In a time when much of the country sees red whenever the subject of gay marriage comes up, Dan Savage—outspoken author of the column Savage Love—makes it personal.
Dan Savage’s mother wants him to get married. His boyfriend, Terry, says “no thanks” because he doesn’t want to act like a straight person. Their six-year-old son, D.J., says his two dads aren’t “allowed” to get married but that he’d like to come to the reception and eat cake. Throw into the mix Dan’s straight siblings, whose varied choices form a microcosm of how Americans are approaching marriage these days, and you get a rollicking family memoir that will have everyone—gay or straight, right or left, single or married—howling with laughter and rethinking their notions of marriage and all it entails.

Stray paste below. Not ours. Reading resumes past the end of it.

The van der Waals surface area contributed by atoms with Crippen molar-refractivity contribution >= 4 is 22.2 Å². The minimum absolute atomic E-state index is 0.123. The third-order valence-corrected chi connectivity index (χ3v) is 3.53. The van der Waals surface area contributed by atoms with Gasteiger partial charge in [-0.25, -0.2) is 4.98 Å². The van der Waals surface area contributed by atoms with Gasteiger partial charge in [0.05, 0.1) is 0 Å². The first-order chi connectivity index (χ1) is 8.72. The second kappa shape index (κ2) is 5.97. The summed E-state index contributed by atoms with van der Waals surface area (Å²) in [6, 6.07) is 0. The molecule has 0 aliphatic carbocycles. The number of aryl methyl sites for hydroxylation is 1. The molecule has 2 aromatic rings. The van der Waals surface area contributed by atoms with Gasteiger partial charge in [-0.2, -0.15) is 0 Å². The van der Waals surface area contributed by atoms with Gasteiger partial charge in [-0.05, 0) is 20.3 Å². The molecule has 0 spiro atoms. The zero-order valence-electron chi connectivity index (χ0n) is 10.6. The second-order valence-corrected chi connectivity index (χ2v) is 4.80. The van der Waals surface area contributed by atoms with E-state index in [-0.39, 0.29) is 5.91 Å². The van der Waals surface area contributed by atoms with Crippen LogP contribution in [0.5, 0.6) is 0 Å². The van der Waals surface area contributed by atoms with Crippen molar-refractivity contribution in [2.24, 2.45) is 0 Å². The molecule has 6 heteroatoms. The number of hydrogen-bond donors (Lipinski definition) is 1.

“The strongest argument here, which [Savage] brilliantly plays down, is that family means everything to these people: married, not married, blended, gay, straight, whatever.” (Washington Post)
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